Cherry blossom - a symbol of transience

28th Mar 2022

We are living in difficult times. While we hear the spring choir of birdsong, watch blue skies appear more and more often, and see early blossom emerging, there are awful things happening not too far from our shores and unhappy reminders that life is becoming more and more expensive.

It would be glib to talk of going out and enjoying the cherry blossom that is bursting, or just about to, without acknowledging that it’s a bittersweet spring. Covid restrictions are lifting, yet the focus of the news has now shifted to war.

In 2011, the Japanese festival of Hanami – cherry blossom viewing – was also overcast by sadness and fear following the tsunami that also caused the Fukushima disaster on 3 March that year. There was national restraint on springtime celebrations, the picnicking and parties that usually accompany blossom viewing. Cultural commentators also noted a more profound reflection accompanying the seasonal activities, encapsulated in the concept of Mono no aware.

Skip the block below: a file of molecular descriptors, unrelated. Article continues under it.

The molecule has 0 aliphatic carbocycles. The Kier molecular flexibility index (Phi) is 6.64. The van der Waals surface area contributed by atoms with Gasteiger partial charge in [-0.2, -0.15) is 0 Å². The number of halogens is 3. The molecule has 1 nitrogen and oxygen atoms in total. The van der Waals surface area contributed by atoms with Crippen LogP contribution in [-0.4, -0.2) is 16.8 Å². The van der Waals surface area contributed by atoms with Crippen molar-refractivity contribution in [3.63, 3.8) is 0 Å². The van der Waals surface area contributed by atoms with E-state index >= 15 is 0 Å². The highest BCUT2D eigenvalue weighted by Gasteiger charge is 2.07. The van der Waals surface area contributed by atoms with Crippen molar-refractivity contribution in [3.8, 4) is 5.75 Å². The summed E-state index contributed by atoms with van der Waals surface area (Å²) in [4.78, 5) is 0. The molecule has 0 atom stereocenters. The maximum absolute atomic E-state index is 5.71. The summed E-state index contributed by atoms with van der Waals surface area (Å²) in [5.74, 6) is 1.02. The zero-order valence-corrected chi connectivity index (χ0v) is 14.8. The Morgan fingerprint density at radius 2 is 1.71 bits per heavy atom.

Mono no aware – literally ‘empathy towards things’ – is a Japanese term that refers to the understanding and acceptance that all things are transient, including all life. It’s similar to the idea Keats was talking about in his ‘Ode to a Grecian Urn’ – the impermanence of life, art, nature, is part of its beauty and in fact the quality that makes us value them. We all know we shouldn’t take good things for granted and we must enjoy things while we can. This is a sentiment at the heart of appreciating such fleeting spectacles as spring blossom, and core to the notion of mindfulness.

In modern day Japan, it has been noted that hanami has become somewhat of an excuse for a party, perhaps losing its mindful aspect. Maybe the muted celebration was in fact a ‘truer’, more special hanami. To use a Latin phrase, the momento mori presented by the disasters highlighted how important indeed it is to spend time together and keep positive customs alive.

As a custom, hanami is said to have begun amongst the elite in the Nara period (710-794), before being popularised around a millennium later. Gathering near cherry trees in flower, people would feast and drink sake, while reflecting on the ephemeral nature of the blossom. In Japanese poetry, cherry blossom is the ultimate symbol of ‘here today, gone tomorrow’ and metaphor for existence, being favoured over plum blossom precisely because the latter lasts too long.

So, while these are not the happiest of times, looking upon these most beautiful of spring flowers as they open up, shine brightly and then scatter themselves, can remind us to be thankful for all the good things and appreciate what matters.


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